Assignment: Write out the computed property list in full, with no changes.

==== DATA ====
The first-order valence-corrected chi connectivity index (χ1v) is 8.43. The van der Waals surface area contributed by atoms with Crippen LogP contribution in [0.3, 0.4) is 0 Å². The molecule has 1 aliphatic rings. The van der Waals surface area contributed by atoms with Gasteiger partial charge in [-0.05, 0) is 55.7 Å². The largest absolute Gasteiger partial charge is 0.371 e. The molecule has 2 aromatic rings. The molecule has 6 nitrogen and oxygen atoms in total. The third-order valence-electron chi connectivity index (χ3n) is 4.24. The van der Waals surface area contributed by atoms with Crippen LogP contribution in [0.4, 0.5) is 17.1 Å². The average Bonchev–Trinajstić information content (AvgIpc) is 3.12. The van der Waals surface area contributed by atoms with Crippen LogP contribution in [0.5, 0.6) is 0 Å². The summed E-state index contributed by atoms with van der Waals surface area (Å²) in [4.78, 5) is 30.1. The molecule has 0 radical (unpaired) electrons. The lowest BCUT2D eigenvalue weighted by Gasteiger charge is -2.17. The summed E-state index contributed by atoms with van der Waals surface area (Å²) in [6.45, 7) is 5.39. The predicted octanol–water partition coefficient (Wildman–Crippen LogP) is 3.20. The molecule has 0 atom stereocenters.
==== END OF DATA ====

The first-order valence-corrected chi connectivity index (χ1v) is 8.43. The van der Waals surface area contributed by atoms with Crippen LogP contribution in [0.3, 0.4) is 0 Å². The molecule has 1 aliphatic rings. The van der Waals surface area contributed by atoms with Gasteiger partial charge in [-0.05, 0) is 55.7 Å². The largest absolute Gasteiger partial charge is 0.371 e. The molecule has 2 aromatic rings. The molecule has 6 nitrogen and oxygen atoms in total. The third-order valence-electron chi connectivity index (χ3n) is 4.24. The van der Waals surface area contributed by atoms with Crippen LogP contribution in [0.4, 0.5) is 17.1 Å². The average Bonchev–Trinajstić information content (AvgIpc) is 3.12. The van der Waals surface area contributed by atoms with Crippen LogP contribution in [0.5, 0.6) is 0 Å². The summed E-state index contributed by atoms with van der Waals surface area (Å²) in [4.78, 5) is 30.1. The molecule has 0 radical (unpaired) electrons. The lowest BCUT2D eigenvalue weighted by Gasteiger charge is -2.17. The summed E-state index contributed by atoms with van der Waals surface area (Å²) in [6.45, 7) is 5.39. The predicted octanol–water partition coefficient (Wildman–Crippen LogP) is 3.20. The molecule has 0 atom stereocenters.